- - Wednesday, January 23, 2019

ANALYSIS/OPINION:

TELL THEM OF BATTLES, KINGS, AND ELEPHANTS

By Mathias Enard

Translated by Charlotte Mandell

New Directions, $19.95, 144 pages

History blinks, sometimes at a big moment, sometimes at a small one. The loss is imperceptible centuries later, but in those forgotten moments, there can be experiences that echo through history.

“Tell Them of Battles, Kings, and Elephants” by Mathias Enard is an alternate history imagining one such blink: The author dreams up a sojourn in the life of Michelangelo, in which the artist goes East.

This is a story of bridges and connections; how they are built, and how they are erased. Michelangelo, young and enraged at a perceived slight from Pope Julius II, receives an invitation from Sultan Bayezid II to come to Constantinople and build a magnificent bridge. Michelangelo is tempted: The pay is overly generous, and even more alluring, he could succeed where the previous recipient of this offer, Leonardo DaVinci, has failed. History tells us that Michelangelo said no. But what if, Mr. Enard’s story asks, history blinked? What if in fact Michelangelo said yes?

In Mr. Enard’s tale, Michelangelo goes to Constantinople. He is drawn in by the city, but he is still himself, isolated by language and what he perceives as barbarism. His ways are strange to those who connect with him. He draws and plans, but not bridges. He experiences the otherness of the city, forming fondnesses with new friends. Finally, after a night of experiences unique to Constantinople, he finds himself touched by the muse, a bridge finally rising up out of procrastination like a miracle, “molded from the material of the city.”

He rushes to set it down on paper.

He succeeds where DaVinci failed.

But then, as they must, history’s eyes open again. Not all goes smoothly, and by the end of the story, history is as we remember it. The connections built have been tidily washed away. The influences on Michelangelo and those around him are relegated to the artist’s innermost thoughts. But the impact of this moment is there. It reverberates, its source forgotten, through truly great works. The “what if” of Mr. Enard’s novel is not really the adventure of Michelangelo. It is a question of influence and interpretation: What if we saw the influence of the “East” in the work of Michelangelo?

Mr. Enard builds his story from hints, scraps and fragments, and there is much that is real in this imaginary tale. He grounds the reader in lists and in specificity, citing sources familiar to art historians to further the veracity of the tale. The details serve not only to make the fantastic realistic, but also to make bright the real world in which the fantasy is set. The choice of this particular bridge is crucial to the story as well: a bridge crossing the Golden Horn on this site has for much of history suggested also the bridging of Muslim and non-Muslim people, of the native and foreign people of Istanbul.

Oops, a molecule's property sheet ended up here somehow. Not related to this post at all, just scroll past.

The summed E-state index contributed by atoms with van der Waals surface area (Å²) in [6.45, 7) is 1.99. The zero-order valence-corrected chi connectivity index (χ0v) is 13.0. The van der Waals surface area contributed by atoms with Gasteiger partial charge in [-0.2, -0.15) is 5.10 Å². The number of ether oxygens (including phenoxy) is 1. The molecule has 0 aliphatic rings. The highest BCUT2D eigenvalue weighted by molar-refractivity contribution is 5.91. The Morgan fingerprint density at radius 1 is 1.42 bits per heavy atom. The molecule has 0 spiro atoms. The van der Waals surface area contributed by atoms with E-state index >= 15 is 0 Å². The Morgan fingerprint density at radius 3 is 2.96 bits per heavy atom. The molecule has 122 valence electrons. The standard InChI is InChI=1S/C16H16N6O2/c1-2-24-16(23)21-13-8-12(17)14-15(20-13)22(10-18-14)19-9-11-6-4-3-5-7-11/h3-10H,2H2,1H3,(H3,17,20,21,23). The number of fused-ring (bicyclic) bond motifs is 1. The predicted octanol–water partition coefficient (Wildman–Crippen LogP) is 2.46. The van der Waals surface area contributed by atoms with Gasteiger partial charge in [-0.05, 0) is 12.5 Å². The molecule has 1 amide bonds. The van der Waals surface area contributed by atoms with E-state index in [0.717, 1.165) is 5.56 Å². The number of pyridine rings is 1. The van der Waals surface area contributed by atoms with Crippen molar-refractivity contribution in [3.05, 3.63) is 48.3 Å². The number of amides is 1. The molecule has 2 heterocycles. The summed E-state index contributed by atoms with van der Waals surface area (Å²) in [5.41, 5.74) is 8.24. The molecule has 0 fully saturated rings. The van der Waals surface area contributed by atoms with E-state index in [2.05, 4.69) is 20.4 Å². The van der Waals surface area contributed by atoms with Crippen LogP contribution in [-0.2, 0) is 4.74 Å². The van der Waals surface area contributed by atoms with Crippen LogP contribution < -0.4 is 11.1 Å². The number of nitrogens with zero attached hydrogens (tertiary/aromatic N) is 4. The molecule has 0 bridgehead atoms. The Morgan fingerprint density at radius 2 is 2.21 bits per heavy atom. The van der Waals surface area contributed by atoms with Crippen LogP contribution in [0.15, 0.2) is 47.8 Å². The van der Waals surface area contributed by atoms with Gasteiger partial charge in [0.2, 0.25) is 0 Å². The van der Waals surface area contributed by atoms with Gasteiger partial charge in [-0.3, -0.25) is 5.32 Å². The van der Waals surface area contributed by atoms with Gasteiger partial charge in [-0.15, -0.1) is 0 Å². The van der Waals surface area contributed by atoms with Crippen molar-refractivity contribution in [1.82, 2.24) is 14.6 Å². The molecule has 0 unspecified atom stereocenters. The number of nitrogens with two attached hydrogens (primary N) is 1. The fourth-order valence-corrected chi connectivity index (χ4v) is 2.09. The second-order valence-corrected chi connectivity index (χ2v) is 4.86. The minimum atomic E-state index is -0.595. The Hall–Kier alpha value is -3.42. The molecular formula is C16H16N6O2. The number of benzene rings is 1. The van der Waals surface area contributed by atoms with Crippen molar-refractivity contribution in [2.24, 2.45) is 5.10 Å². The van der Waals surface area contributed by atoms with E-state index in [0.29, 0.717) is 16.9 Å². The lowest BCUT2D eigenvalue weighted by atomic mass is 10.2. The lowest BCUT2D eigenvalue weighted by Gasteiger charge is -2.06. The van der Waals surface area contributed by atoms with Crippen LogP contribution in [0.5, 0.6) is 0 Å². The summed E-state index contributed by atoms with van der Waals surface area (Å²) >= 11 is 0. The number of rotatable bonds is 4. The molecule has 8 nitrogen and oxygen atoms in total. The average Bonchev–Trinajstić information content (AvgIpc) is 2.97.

But, despite its beautiful prose, there is something amiss in this telling. Perhaps it is that, like Michelangelo drawing his bridge, it takes a long time to really get started, leaving the reader wondering if it ever actually will. Once it has hit its stride, the story is already almost over, and we feel it is too soon. Perhaps it is like all travel in that way, but some readers might be tempted to simply “go home,” even though the book is quite short.

For those who enjoy the journey, though, there is some good and some bad news. The bad news is that while Mr. Enard is the author of many well-regarded books — he won the Prix Goncourt with “Compass,” which in its English translation was shortlisted for the Man Booker prize — four of which have now been translated into English, his books are all very different. “Zone,” for example, is treated as something of a curiosity because it is told all in one sentence. “Street of Thieves” is about the Arab spring, and “Compass” is the reminiscences of a musicologist, though it too looks East. The good news is that Mr. Enard’s inventiveness and his interests show through in all these works, and though they are not similar, they are all worthwhile.

Mr. Enard is himself a translator, and has had the good fortune to find an English voice that honors his works. Originally published in French in 2010, Mr. Enard’s fifth novel was beautifully translated by his traductrice attitree, Charlotte Mandell. Her thoughtfulness and skill are evident in the work, but truly shine in interviews about her process.

“Tell Them of Battles, Kings, and Elephants” takes place in all too short a blink. But, perhaps a glimpse is all we need to get the point. For a moment, we see the connection between the great Michelangelo and a great city. One that was not, but that might have been.

• Tara Wilson Redd is the author of “The Museum of Us” (Wendy Lamb Books, 2018).

Copyright © 2019 The Washington Times, LLC. Click here for reprint permission.

The Washington Times Comment Policy

The Washington Times welcomes your comments on Spot.im, our third-party provider. Please read our Comment Policy before commenting.

 

Click to Read More and View Comments

Click to Hide